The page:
In a first, scientists watched an energetic eruption on Jupiter by peering some 30 miles under the clouds that enshroud the planet. The observations “provide a crucial, hitherto missing, link” in theories about the hidden dynamics that shape Jupiter, according to a new study.
Jupiter’s mesmerizing storms and colorful ribbons of gas make it one of the most photogenic objects in space, in the visible light spectrum at least. But to gaze below its ammonia-ice clouds, scientists need to use radio wave observatories like Chile’s Atacama Large Millimeter/submillimeter Array (ALMA).
In early January 2017, scientists led by Imke de Pater, a UC Berkeley professor emerita of astronomy, used ALMA to check out a small bright white plume in Jupiter’s Southern Equatorial Belt that had been detected by amateur astronomer Phil Miles days earlier.
These plumes, or eruptions, are thought to be intense storms breaking out below the cloud deck, which can generate lightning like thunderstorms on Earth.
“ALMA enabled us to make a three-dimensional map of the distribution of ammonia gas below the clouds,” de Pater said in a statement. “And for the first time, we were able to study the atmosphere below the ammonia cloud layers after an energetic eruption on Jupiter.”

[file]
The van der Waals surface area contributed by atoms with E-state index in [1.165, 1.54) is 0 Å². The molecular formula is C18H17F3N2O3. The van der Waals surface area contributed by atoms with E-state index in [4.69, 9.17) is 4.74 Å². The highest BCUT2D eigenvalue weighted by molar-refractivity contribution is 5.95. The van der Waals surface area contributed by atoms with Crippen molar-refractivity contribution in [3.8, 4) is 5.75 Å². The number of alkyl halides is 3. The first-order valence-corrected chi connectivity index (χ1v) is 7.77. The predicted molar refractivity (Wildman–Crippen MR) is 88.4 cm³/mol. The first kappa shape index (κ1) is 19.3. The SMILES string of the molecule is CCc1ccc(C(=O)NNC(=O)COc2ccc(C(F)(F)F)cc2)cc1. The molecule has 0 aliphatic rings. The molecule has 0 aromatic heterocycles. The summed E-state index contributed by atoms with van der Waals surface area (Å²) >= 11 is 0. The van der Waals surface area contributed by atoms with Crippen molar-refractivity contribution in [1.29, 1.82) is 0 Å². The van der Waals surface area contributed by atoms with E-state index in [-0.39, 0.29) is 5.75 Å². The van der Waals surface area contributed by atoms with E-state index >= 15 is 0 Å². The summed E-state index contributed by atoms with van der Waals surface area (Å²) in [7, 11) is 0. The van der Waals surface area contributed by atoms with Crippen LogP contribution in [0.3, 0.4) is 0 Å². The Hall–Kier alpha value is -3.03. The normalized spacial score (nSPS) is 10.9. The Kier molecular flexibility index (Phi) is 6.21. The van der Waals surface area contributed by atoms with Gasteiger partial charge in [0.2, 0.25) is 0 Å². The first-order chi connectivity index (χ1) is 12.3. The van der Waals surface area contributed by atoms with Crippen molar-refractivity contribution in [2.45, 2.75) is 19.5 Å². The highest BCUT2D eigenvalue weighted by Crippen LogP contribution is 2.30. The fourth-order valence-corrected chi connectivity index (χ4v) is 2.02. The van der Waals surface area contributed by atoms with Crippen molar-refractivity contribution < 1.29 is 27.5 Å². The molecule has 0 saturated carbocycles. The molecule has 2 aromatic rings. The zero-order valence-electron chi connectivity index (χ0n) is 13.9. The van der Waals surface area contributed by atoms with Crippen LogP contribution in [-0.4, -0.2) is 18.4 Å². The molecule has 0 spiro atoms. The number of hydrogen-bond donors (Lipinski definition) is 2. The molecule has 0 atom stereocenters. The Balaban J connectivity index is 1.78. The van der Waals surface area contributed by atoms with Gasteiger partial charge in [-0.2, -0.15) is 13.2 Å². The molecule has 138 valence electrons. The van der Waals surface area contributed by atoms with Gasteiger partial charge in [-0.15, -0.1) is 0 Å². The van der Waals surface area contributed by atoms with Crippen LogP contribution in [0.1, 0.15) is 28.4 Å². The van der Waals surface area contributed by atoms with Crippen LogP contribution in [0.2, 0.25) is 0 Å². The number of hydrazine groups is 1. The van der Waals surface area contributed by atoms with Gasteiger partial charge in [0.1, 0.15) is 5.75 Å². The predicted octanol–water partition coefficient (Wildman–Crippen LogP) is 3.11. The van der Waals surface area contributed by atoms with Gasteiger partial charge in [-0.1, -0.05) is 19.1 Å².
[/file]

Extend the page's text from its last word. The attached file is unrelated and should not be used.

The plume spilled over the cloud tops of Jupiter, bringing ammonia from the lower layers with it. It evolved into “a large-scale disruption” that was observed by Hubble Space Telescope, the Very Large Telescope in Chile, and several telescopes in Hawai’i, de Pater’s team said in a forthcoming study in the Astronomical Journal.
The multi-wavelength view of the eruption yielded support for what's known as the “the moist convection theory,” which suggests that these plumes originate in a water layer located 50 miles below Jupiter’s surface clouds. As liquid water condenses in this region, it emits heat that carries plumes of ammonia to the top cloud layer.
"Our ALMA observations are the first to show that high concentrations of ammonia gas are brought up during an energetic eruption," de Pater said. “The combination of observations simultaneously at many different wavelengths enabled us to examine the eruption in detail.”
This article originally appeared on VICE US.